I’ve talked a lot here about companies’ positions on climate change and how they do or don’t agree with other statements and actions companies take—from alignment with their trade group’s position, to looking at how they talk about their own climate risks, to taking a broader look at all company actions to help or inhibit progress on addressing climate change.
One point seems to be consistent. Companies and their trade groups have a well-earned reputation for crying wolf when faced with new limits on pollution, and that’s especially true for the fossil fuel industry. But how do we know if such cost claims are exaggerated?
Legal experts suggest that one way to assess the validity of companies’ claims about new regulations is to compare the over-the-top statements they make in public policy debates to the more nuanced information they share with investors through the U.S. Securities and Exchange Commission (SEC). Upcoming legal challenges to the EPA Clean Power Plan provide an opportunity to put this approach to the test, and find ways to overcome its limits.
Carbon producers challenge the EPA Clean Power Plan
On April 16, the U.S. Court of Appeals for the District of Columbia is scheduled to hear oral arguments in Murray Energy Corp v. U.S. Environmental Protection Agency. Murray Energy wants the court to put the kibosh on the Clean Power Plan, EPA’s first-ever limits on carbon emissions from existing power plants, before the new regulations are even finalized.
Siding with Murray Energy is Peabody Energy, the American Coalition for Clean Coal Electricity, the National Mining Association, American Fuel & Petrochemical Manufacturers (AFPM), Independent Petroleum Association of America, and the U.S. Chamber of Commerce, among others. Together, these groups represent some of the world’s largest producers of carbon emissions and are arguably the largest disseminators of disinformation about climate science and policy.
Discrepancies in Peabody Energy’s story
As revealed in Greenwire last month, Peabody Energy recently changed its tune by acknowledging climate change related risks in its 2014 SEC filings. As I told the article author, such a stark discrepancy between this acceptance of the science and Peabody’s long record of climate contrarian talking points was eyebrow-raising. Peabody is acknowledging the reality and risks of climate change in one place, while continuing to attack the scientific consensus that climate change is real and poses a threat.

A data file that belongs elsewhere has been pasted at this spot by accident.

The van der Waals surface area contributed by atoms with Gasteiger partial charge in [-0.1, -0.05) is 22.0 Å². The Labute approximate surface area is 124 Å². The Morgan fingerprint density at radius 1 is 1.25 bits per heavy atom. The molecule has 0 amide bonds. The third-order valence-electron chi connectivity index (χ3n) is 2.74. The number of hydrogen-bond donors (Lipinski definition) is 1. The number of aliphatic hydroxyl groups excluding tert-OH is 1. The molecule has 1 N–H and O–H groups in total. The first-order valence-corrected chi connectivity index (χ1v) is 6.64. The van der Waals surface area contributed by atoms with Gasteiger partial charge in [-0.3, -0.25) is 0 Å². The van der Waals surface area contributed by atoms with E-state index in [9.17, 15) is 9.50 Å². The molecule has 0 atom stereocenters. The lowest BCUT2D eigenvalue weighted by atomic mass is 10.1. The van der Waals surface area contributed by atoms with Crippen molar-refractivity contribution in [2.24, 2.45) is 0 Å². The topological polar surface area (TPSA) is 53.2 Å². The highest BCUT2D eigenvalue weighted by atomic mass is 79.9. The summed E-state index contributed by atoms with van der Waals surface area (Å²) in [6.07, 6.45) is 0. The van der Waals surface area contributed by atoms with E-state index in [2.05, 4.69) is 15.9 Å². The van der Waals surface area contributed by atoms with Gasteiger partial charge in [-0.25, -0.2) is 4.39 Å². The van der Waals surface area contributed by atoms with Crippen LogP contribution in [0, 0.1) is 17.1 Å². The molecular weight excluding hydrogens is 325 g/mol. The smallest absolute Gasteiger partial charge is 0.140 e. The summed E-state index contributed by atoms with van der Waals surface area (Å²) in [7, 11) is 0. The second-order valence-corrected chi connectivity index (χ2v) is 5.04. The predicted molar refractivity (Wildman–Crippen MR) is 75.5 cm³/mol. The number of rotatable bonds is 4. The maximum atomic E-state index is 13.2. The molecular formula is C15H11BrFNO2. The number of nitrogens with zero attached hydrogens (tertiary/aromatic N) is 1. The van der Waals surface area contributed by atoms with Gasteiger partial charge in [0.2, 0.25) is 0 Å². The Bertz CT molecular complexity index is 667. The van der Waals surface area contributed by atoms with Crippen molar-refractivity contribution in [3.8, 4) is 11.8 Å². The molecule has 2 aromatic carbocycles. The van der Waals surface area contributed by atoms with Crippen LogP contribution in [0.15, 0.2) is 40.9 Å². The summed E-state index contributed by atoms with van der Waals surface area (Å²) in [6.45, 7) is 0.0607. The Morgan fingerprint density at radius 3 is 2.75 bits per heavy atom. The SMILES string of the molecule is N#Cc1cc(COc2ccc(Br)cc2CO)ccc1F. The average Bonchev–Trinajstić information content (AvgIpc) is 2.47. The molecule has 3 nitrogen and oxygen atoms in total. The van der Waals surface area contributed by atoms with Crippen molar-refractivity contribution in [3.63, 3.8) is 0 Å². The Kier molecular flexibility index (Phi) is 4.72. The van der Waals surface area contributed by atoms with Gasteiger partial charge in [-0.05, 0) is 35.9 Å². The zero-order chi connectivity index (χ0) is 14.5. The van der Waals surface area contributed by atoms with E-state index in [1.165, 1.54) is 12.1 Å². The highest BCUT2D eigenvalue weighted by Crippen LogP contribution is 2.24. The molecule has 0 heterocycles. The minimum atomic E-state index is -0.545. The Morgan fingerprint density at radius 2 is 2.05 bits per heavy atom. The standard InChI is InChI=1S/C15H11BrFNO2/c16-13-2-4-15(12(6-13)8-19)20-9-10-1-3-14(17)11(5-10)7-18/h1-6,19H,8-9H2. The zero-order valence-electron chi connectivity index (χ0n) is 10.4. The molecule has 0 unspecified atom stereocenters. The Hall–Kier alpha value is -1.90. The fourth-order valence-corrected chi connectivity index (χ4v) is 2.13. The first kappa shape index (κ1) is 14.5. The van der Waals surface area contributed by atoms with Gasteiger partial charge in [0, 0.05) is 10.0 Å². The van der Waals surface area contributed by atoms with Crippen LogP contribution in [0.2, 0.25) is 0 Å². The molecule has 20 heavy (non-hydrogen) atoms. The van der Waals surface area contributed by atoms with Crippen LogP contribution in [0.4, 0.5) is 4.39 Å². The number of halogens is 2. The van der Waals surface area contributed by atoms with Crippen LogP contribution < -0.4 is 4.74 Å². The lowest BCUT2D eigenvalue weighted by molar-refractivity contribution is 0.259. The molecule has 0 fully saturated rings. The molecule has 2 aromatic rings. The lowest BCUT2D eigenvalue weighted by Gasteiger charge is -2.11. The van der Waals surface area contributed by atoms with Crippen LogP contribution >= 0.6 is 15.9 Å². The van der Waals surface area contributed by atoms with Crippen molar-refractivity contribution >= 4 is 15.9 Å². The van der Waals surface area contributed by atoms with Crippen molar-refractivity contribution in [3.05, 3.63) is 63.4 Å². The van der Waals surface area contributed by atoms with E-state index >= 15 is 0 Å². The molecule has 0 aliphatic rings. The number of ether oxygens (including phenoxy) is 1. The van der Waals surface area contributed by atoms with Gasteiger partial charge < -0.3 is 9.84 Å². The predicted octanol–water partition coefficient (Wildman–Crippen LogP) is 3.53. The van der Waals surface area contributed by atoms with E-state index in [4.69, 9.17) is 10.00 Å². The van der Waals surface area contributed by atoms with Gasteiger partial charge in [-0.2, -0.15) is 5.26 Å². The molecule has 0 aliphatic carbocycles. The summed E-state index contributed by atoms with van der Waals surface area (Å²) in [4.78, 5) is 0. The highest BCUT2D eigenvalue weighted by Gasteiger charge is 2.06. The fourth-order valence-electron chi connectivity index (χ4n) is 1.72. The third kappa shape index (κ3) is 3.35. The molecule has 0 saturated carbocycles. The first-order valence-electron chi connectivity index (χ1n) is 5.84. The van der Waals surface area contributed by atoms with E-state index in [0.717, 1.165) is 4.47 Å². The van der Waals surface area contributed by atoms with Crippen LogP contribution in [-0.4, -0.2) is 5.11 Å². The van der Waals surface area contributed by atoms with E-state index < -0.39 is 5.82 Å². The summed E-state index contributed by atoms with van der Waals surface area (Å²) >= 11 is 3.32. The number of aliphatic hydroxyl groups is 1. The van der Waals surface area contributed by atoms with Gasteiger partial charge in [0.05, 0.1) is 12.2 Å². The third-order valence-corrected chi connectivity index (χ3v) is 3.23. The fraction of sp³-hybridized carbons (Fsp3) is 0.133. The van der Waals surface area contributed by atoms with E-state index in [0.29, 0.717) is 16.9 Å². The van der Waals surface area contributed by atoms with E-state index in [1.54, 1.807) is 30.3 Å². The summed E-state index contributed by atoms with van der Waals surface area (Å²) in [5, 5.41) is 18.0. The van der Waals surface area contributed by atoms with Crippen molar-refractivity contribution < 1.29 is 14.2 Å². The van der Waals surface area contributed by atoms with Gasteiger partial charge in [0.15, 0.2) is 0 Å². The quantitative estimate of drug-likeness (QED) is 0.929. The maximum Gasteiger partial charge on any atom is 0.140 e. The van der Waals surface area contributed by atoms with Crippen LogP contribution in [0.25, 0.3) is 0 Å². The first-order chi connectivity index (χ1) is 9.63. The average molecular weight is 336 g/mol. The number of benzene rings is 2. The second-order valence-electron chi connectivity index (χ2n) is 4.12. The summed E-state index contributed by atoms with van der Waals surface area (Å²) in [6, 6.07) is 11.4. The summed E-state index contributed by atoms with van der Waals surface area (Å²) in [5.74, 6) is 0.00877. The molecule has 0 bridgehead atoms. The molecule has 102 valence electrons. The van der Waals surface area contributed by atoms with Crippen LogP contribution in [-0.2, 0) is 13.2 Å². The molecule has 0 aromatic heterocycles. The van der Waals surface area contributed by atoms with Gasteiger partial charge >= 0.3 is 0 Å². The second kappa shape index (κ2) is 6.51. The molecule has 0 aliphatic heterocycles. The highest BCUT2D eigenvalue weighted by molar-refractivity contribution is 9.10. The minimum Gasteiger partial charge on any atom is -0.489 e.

In addition to climate-reality-accepting SEC filings, Peabody’s official position on the Clean Power Plan, which is available on the company’s website, states that “The proposed rules will have no immediate impact on coal use.”
Yet, in the lawsuit filings referenced above, Peabody Energy’s legal team argues that “the mere pendency of the Proposed Rule causes harm to Peabody” and “weakens the nation’s power grid by pressuring existing power plants to shut down.”
So while the company tells its shareholders that the Clean Power Plan is no big deal, it’s telling the courts how devastating it will be to their business and the entire power industry. Clearly, there are some inconsistencies in Peabody’s story here.
The facts do matter
Murray Energy and the trade groups participating in the legal case echo this language of financial harms in the briefs they filed. (Note: the “facts” found in amicus briefs have been found to influence court opinions, even when these claims are unsubstantiated by credible evidence or rely on “dodgy data.”)
The EPA’s regulatory impact analysis found the climate and health benefits of the Clean Power Plan will far outweigh the costs, and that the resulting investments in energy efficiency will ultimately generate savings on electricity bills. Strikingly, the trade groups’ brief cites the EPA’s analysis on the costs of complying with the Clean Power Plan, but conveniently ignores the EPA’s findings on the benefits and savings.
A need for greater transparency around corporate climate actions
Because of the lack of transparency around trade group political activity, we don’t yet know exactly whose views the trade groups represent in the court. But despite a quiet corporate America, we do know that Google and some 223 other companies do publicly support the EPA efforts to combat climate change.
As I’ve said before, what we need is greater transparency around companies and their political activities, particularly when it comes to their relationship with their trade groups. The SEC should require greater disclosure from public companies, as more than one million people have called on the agency to do.
The EPA Clean Power Plan is a way to help limit the emissions that cause climate change and encourage a transition to low carbon energy; we all deserve to know who is trying to block it.
Correction: The original version of this post stated the number of companies supporting EPA efforts to combat climate change as 500; the correct number is 223.